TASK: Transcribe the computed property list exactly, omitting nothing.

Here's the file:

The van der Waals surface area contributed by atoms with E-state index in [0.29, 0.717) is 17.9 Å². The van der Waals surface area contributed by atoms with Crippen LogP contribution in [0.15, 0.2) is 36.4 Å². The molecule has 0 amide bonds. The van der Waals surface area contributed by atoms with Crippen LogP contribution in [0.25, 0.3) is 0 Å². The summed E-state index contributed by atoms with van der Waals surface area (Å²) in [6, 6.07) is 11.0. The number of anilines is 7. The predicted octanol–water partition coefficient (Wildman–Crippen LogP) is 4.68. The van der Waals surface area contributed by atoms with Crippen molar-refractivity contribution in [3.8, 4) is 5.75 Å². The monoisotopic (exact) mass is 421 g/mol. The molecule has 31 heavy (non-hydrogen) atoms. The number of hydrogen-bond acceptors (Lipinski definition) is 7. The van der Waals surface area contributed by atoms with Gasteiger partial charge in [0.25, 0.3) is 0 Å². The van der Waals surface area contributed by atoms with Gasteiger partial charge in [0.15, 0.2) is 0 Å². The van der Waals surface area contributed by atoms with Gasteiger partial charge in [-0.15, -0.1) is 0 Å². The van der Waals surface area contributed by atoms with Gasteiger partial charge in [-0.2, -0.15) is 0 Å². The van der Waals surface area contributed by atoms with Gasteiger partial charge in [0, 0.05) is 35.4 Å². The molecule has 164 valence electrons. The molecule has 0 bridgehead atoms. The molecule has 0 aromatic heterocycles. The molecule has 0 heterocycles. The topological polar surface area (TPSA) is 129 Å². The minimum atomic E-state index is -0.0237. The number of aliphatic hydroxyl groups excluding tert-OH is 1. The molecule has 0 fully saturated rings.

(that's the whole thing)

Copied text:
The van der Waals surface area contributed by atoms with E-state index in [0.29, 0.717) is 17.9 Å². The van der Waals surface area contributed by atoms with Crippen LogP contribution in [0.15, 0.2) is 36.4 Å². The molecule has 0 amide bonds. The van der Waals surface area contributed by atoms with Crippen LogP contribution in [0.25, 0.3) is 0 Å². The summed E-state index contributed by atoms with van der Waals surface area (Å²) in [6, 6.07) is 11.0. The number of anilines is 7. The predicted octanol–water partition coefficient (Wildman–Crippen LogP) is 4.68. The van der Waals surface area contributed by atoms with Crippen molar-refractivity contribution in [3.8, 4) is 5.75 Å². The monoisotopic (exact) mass is 421 g/mol. The molecule has 31 heavy (non-hydrogen) atoms. The number of hydrogen-bond acceptors (Lipinski definition) is 7. The van der Waals surface area contributed by atoms with Gasteiger partial charge in [0.25, 0.3) is 0 Å². The van der Waals surface area contributed by atoms with Gasteiger partial charge in [0.15, 0.2) is 0 Å². The van der Waals surface area contributed by atoms with Gasteiger partial charge in [-0.15, -0.1) is 0 Å². The van der Waals surface area contributed by atoms with Gasteiger partial charge in [-0.2, -0.15) is 0 Å². The van der Waals surface area contributed by atoms with Gasteiger partial charge in [0, 0.05) is 35.4 Å². The molecule has 164 valence electrons. The molecule has 0 bridgehead atoms. The molecule has 0 aromatic heterocycles. The molecule has 0 heterocycles. The topological polar surface area (TPSA) is 129 Å². The minimum atomic E-state index is -0.0237. The number of aliphatic hydroxyl groups excluding tert-OH is 1. The molecule has 0 fully saturated rings.